Does God Care What We Wear or Where We Pray?
There was a time when attending Shabbat services meant dressing up: suits and ties for men, dresses for women. In those days, my pre-teen son sometimes wore a bow-tie, and my daughter relished wearing dresses whose skirts twirled as she spun around. Those who were going to be on the bimah (pulpit) during the service received a postcard in the mail reminding them of appropriate dress for the occasion. The dress code slackened during the summer – but only a bit.
In that era, the great debate centered on how to handle congregants who dressed as though “casual Friday” extended to Shabbat worship. Aside from reminding families – including b’nai mitzvah families – about what was considered appropriate dress for the sanctuary, congregational leadership could do little else to enforce a dress code. At one point, my congregation considered following the lead of fancy restaurants by keeping a stash of ugly ties on hand for forgetful congregants, but ultimately, we decided against implementing such a practice.
Recently, though, I’ve noticed that “casual Friday” does extend to Shabbat worship. The change didn’t happen overnight, but gradually, over time, there was a shift from suits and ties to polo shirts and khakis for men and from dresses and skirts to more casual blouses and pants for women. Although some people still grumble about the change, the conversations aren’t as loud or as frequent, and even among our lay leaders, there seems to be less discussion on this topic.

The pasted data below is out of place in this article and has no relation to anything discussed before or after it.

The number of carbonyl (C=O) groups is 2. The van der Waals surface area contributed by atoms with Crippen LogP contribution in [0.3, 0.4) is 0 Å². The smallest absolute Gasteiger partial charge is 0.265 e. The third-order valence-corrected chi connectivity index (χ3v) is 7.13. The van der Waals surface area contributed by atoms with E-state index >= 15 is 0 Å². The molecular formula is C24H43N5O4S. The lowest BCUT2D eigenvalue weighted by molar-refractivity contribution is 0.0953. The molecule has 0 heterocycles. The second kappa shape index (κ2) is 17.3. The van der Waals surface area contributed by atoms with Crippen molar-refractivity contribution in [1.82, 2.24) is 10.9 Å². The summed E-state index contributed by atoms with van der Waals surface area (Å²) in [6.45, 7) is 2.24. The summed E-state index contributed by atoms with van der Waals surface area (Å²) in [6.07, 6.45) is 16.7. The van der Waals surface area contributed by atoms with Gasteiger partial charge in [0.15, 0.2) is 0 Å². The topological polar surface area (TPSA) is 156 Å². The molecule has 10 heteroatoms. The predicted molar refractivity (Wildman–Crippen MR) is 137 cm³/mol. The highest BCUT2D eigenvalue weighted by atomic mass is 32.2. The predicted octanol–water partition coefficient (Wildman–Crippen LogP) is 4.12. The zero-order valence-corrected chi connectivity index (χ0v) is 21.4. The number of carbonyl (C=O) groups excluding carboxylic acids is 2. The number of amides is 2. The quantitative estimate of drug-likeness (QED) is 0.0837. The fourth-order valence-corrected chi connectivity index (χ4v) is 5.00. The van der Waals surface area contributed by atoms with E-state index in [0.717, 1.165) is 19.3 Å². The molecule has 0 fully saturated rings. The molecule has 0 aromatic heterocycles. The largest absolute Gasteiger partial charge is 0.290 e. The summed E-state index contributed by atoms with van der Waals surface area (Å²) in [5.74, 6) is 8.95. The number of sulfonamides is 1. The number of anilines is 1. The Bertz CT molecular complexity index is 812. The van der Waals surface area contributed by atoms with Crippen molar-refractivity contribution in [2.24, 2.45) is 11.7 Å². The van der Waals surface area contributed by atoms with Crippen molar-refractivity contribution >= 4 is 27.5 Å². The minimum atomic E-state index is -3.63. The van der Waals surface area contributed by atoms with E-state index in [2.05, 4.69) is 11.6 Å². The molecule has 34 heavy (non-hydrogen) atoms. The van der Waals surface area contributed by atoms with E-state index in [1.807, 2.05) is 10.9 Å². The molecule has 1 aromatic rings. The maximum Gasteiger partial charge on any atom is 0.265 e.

I’ve noticed a few other things, too, and I wonder if they’re related to the more casual dress.
I’ve noticed an increase in Shabbat attendance by families, especially those that include pre-b’nai mitzvah children. On a recent Friday evening, I took a look at one of one of these kids. Although he was dressed in a brightly colored T-shirt, he also was wearing a kippah (head covering) and was reading and participating intentionally in the service. While visiting at another synagogue in the area, I saw a number of young boys in polo shirts, and girls in equally casual outfits. Nonetheless, these Jewish youth were fully engaged and well-behaved, both in the service and at the oneg Shabbat (literally “joy of Shabbat,” social gathering that follows worship services).
These observations got me thinking: If synagogues want to actively engage members in worship and other activities, is there any real harm in allowing them to dress comfortably for temple events?
Here’s a case in point: Several times each summer, my temple holds service on the beach. Shorts, tees, and sleeveless dresses are the norm for these events, yet we recite the same prayers at the beach as we do in the sanctuary – and, I believe, God listens just as intently. In fact, I think our prayers take on new meaning precisely because we are surrounded by the sand and the water, the stars and the heavens. As we pray, watching the sun set, I doubt God is looking down upon us and saying, “Oy, such a shanda (shame). Look how they are dressed!” Rather, I like to think that God appreciates seeing 200 Jewish people gathered to pray – whether on the beach or in the sanctuary – and doesn’t really care that we left our “good” clothes at home. Indeed, I believe that regardless of what we wear or where we pray, the warmth of the Shabbat candles connects us to our day of rest, and our blessings over wine and challah still demonstrate our gratitude.
Most of all, I believe that no matter what we wear or where we pray, God hears our prayers.